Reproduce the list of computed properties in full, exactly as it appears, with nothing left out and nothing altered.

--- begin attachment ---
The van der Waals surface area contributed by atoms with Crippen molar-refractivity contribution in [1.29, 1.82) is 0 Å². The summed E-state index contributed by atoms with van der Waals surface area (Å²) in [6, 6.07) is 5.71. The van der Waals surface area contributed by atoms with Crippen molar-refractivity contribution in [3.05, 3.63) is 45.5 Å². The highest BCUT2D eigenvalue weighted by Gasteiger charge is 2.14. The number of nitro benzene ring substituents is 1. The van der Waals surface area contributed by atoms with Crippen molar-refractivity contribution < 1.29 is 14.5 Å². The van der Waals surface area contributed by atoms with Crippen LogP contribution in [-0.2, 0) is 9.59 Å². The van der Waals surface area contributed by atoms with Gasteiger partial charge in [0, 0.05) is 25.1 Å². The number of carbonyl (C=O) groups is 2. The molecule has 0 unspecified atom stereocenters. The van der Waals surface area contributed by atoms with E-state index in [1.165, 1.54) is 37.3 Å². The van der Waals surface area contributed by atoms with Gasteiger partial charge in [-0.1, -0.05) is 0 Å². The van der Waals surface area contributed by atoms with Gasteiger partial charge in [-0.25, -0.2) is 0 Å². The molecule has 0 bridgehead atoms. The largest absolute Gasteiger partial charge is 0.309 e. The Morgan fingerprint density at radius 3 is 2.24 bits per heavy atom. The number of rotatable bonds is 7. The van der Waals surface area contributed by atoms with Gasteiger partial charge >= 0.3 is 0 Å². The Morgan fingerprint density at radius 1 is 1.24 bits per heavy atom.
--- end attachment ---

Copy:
The van der Waals surface area contributed by atoms with Crippen molar-refractivity contribution in [1.29, 1.82) is 0 Å². The summed E-state index contributed by atoms with van der Waals surface area (Å²) in [6, 6.07) is 5.71. The van der Waals surface area contributed by atoms with Crippen molar-refractivity contribution in [3.05, 3.63) is 45.5 Å². The highest BCUT2D eigenvalue weighted by Gasteiger charge is 2.14. The number of nitro benzene ring substituents is 1. The van der Waals surface area contributed by atoms with Crippen molar-refractivity contribution < 1.29 is 14.5 Å². The van der Waals surface area contributed by atoms with Crippen LogP contribution in [-0.2, 0) is 9.59 Å². The van der Waals surface area contributed by atoms with Gasteiger partial charge in [0, 0.05) is 25.1 Å². The number of carbonyl (C=O) groups is 2. The molecule has 0 unspecified atom stereocenters. The van der Waals surface area contributed by atoms with E-state index in [1.165, 1.54) is 37.3 Å². The van der Waals surface area contributed by atoms with Gasteiger partial charge in [-0.1, -0.05) is 0 Å². The van der Waals surface area contributed by atoms with Gasteiger partial charge in [-0.25, -0.2) is 0 Å². The molecule has 0 bridgehead atoms. The largest absolute Gasteiger partial charge is 0.309 e. The Morgan fingerprint density at radius 3 is 2.24 bits per heavy atom. The number of rotatable bonds is 7. The van der Waals surface area contributed by atoms with Gasteiger partial charge >= 0.3 is 0 Å². The Morgan fingerprint density at radius 1 is 1.24 bits per heavy atom.